Body:

Elaborate the quite by citing relevant examples. For example, as per the Indian philosophy of the Upanishads, A person, who visualizes himself independent of others, tries to guard or please himself at the cost of others. Evil is thus the tendency of a person to live a life that is not ‘in harmony’ with the rest of the world, but ‘in opposition’ to it or at best ‘in indifference’ to it. The good is to discover the unity in the diversity of ‘all selves’ and beings. Once unity in diversity is realized, every being becomes our own self and good deeds follow automatically.

Conclusion:

Surmise as to how Goodness can be independently exist whereas the evil is always divergent behavior from the normal.

Introduction:

Many people will tell that evil is a necessary part of the world. It’s just a matter of asking and one can get many people to agree to a claim such as; “There cannot be good without bad.” This is a metaphysical idea about the structure of reality. Part of that idea is that everything in existence must co-exist in a sort of balance or symmetry.

Body:

The existence of evil poses a problem for the picture of reality as based on necessary being. Evil is typically associated with destruction and nothingness. If we allow that the evil of the world on the same level as the good of the world, then we understand the dual-natured idea that being and non-being (existence and nothingness) coexist.

For E.g.: dual side of a coin being head and tail. When both come together, value of coin is complete.

All of nature, is good, since the Creator of all nature is supremely good. But nature is not supremely and immutably good as is the Creator of it. Thus the good in created things can be diminished and augmented. For good to be diminished is evil; still, however much it is diminished, something must remain of its original nature as long as it exists at all. For no matter what kind or however insignificant a thing may be, the good which is its “nature” cannot be destroyed without the thing itself being destroyed.

For E.g.: The spark remains in embers and as long as it is not fully extinguished, that has potential to cause wildfires.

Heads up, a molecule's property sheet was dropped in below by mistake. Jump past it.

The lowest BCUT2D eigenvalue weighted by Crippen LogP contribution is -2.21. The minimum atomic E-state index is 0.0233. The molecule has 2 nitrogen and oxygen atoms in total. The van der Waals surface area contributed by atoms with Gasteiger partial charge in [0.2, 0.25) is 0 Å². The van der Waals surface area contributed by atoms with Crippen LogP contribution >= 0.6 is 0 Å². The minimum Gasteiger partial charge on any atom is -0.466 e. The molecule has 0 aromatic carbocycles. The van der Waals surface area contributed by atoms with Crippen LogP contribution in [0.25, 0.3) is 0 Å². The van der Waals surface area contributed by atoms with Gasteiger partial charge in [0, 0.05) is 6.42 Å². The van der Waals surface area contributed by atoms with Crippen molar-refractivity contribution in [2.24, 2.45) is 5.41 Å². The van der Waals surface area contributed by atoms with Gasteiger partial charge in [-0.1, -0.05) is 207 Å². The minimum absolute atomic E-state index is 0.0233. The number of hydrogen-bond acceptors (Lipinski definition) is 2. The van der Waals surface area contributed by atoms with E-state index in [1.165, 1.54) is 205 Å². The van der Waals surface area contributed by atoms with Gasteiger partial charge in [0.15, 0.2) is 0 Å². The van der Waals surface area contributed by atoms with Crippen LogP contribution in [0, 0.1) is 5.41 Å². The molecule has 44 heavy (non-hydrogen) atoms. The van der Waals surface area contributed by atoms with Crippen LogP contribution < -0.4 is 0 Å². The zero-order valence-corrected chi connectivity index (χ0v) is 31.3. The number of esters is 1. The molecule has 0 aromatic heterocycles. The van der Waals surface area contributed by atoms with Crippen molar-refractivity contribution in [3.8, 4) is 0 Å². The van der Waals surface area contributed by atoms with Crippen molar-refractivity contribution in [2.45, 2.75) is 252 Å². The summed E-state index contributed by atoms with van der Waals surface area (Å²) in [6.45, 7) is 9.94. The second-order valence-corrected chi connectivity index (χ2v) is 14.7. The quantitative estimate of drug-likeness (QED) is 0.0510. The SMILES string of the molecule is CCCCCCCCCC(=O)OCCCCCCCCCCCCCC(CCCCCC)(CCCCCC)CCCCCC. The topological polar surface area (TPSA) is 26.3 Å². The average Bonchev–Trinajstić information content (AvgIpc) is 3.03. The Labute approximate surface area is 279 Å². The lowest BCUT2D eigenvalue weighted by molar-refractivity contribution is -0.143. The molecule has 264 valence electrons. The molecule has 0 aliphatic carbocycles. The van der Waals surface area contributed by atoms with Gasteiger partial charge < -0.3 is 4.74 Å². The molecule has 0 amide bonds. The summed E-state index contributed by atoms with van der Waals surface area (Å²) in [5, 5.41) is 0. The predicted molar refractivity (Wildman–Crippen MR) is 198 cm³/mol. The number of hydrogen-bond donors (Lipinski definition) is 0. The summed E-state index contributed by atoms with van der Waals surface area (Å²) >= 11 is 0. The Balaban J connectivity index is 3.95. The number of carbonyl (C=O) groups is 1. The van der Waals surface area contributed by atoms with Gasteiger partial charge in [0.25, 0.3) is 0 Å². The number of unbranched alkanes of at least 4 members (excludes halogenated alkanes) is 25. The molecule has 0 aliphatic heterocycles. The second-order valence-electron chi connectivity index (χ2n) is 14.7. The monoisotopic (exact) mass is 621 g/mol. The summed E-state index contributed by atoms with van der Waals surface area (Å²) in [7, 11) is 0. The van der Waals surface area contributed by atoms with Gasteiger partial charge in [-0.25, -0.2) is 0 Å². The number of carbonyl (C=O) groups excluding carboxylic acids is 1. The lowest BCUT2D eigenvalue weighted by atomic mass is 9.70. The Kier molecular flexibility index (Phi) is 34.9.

When, however, a thing is corrupted, its corruption is an evil because it is, by just so much, a privation of the good. Where there is no privation of the good, there is no evil. Where there is evil, there is a corresponding diminution of the good.

For E.g.: True nature of man being honest and selfless, gets corrupted in fierce competition for survival. But when there is no competition, man knowing his/her true nature is possible.

As long, then, as a thing is being corrupted, there is good in it of which it is being deprived; and in this process, if something of its being remains that cannot be further corrupted, this will then be an incorruptible entity.

But even if the corruption is not arrested, it still does not cease having some good of which it cannot be further deprived. If, however, the corruption comes to be total and entire, there is no good left either, because it is no longer an entity at all. Wherefore corruption cannot consume the good without also consuming the thing itself. Every actual entity is therefore good; a greater good if it cannot be corrupted, a lesser good if it can be.

For E.g.: Even darkest of criminals have humane side, and like Angulimala who was transformed into a saint, there is always scope to kindle the humane side of criminals and change them.

From this it follows that there is nothing to be called evil if there is nothing good. A good that wholly lacks an evil aspect is entirely good. Where there is some evil in a thing, it’s good is defective or defectible. Thus there can be no evil where there is no good.

For E.g.: Like the shadow that follows light, and existence of shadow is due to obstruction of light, without light shadow can’t be formed.

Conclusion:

Every actual entity is good. Nothing evil exists in itself, but only as an evil aspect of some actual entity. Therefore, there can be nothing evil except something good. Evils, therefore, have their source in the good, and unless they are parasitic on something good, they are not anything at all. There is no other source whence an evil thing can come to be.